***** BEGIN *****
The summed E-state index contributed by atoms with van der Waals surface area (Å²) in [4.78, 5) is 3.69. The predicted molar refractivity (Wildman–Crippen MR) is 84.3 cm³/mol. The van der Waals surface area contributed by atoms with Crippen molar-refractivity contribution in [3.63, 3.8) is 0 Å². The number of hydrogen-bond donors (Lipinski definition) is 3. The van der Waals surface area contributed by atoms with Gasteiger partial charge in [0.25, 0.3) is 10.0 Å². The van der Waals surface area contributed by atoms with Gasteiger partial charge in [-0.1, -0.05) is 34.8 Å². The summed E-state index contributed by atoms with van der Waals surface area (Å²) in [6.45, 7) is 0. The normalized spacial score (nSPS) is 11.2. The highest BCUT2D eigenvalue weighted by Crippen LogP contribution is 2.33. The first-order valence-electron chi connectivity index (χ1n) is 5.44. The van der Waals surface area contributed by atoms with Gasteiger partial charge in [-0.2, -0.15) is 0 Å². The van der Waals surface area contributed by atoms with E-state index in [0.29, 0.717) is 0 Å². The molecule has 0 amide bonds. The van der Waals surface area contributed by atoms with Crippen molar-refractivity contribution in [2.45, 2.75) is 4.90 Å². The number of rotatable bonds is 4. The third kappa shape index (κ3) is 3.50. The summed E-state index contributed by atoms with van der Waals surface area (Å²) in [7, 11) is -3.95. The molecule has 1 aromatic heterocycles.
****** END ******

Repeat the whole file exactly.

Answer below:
The summed E-state index contributed by atoms with van der Waals surface area (Å²) in [4.78, 5) is 3.69. The predicted molar refractivity (Wildman–Crippen MR) is 84.3 cm³/mol. The van der Waals surface area contributed by atoms with Crippen molar-refractivity contribution in [3.63, 3.8) is 0 Å². The number of hydrogen-bond donors (Lipinski definition) is 3. The van der Waals surface area contributed by atoms with Gasteiger partial charge in [0.25, 0.3) is 10.0 Å². The van der Waals surface area contributed by atoms with Gasteiger partial charge in [-0.1, -0.05) is 34.8 Å². The summed E-state index contributed by atoms with van der Waals surface area (Å²) in [6.45, 7) is 0. The normalized spacial score (nSPS) is 11.2. The highest BCUT2D eigenvalue weighted by Crippen LogP contribution is 2.33. The first-order valence-electron chi connectivity index (χ1n) is 5.44. The van der Waals surface area contributed by atoms with Gasteiger partial charge in [-0.2, -0.15) is 0 Å². The van der Waals surface area contributed by atoms with E-state index in [0.29, 0.717) is 0 Å². The molecule has 0 amide bonds. The van der Waals surface area contributed by atoms with Crippen molar-refractivity contribution in [2.45, 2.75) is 4.90 Å². The number of rotatable bonds is 4. The third kappa shape index (κ3) is 3.50. The summed E-state index contributed by atoms with van der Waals surface area (Å²) in [7, 11) is -3.95. The molecule has 1 aromatic heterocycles.